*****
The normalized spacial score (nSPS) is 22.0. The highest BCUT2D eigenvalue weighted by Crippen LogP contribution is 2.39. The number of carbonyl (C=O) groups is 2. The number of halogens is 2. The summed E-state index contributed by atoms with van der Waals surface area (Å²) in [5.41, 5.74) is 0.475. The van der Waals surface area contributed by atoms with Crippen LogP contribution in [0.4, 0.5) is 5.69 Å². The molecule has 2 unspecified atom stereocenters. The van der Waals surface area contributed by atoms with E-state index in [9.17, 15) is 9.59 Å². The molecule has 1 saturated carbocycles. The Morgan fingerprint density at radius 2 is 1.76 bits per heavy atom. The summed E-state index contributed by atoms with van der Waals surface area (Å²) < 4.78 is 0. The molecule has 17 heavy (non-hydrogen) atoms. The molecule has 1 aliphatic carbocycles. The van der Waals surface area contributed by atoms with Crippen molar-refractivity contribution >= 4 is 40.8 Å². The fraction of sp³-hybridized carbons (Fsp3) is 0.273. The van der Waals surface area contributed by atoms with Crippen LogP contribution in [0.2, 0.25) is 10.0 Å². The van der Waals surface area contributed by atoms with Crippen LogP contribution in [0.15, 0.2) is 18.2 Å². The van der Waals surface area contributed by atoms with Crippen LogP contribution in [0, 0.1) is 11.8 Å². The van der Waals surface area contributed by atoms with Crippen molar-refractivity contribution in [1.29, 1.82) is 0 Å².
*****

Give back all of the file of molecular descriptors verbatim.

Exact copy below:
The normalized spacial score (nSPS) is 22.0. The highest BCUT2D eigenvalue weighted by Crippen LogP contribution is 2.39. The number of carbonyl (C=O) groups is 2. The number of halogens is 2. The summed E-state index contributed by atoms with van der Waals surface area (Å²) in [5.41, 5.74) is 0.475. The van der Waals surface area contributed by atoms with Crippen LogP contribution in [0.4, 0.5) is 5.69 Å². The molecule has 2 unspecified atom stereocenters. The van der Waals surface area contributed by atoms with E-state index in [9.17, 15) is 9.59 Å². The molecule has 1 saturated carbocycles. The Morgan fingerprint density at radius 2 is 1.76 bits per heavy atom. The summed E-state index contributed by atoms with van der Waals surface area (Å²) < 4.78 is 0. The molecule has 17 heavy (non-hydrogen) atoms. The molecule has 1 aliphatic carbocycles. The van der Waals surface area contributed by atoms with Crippen molar-refractivity contribution >= 4 is 40.8 Å². The fraction of sp³-hybridized carbons (Fsp3) is 0.273. The van der Waals surface area contributed by atoms with Crippen LogP contribution in [0.2, 0.25) is 10.0 Å². The van der Waals surface area contributed by atoms with Crippen LogP contribution in [0.15, 0.2) is 18.2 Å². The van der Waals surface area contributed by atoms with Crippen LogP contribution in [0, 0.1) is 11.8 Å². The van der Waals surface area contributed by atoms with Crippen molar-refractivity contribution in [1.29, 1.82) is 0 Å².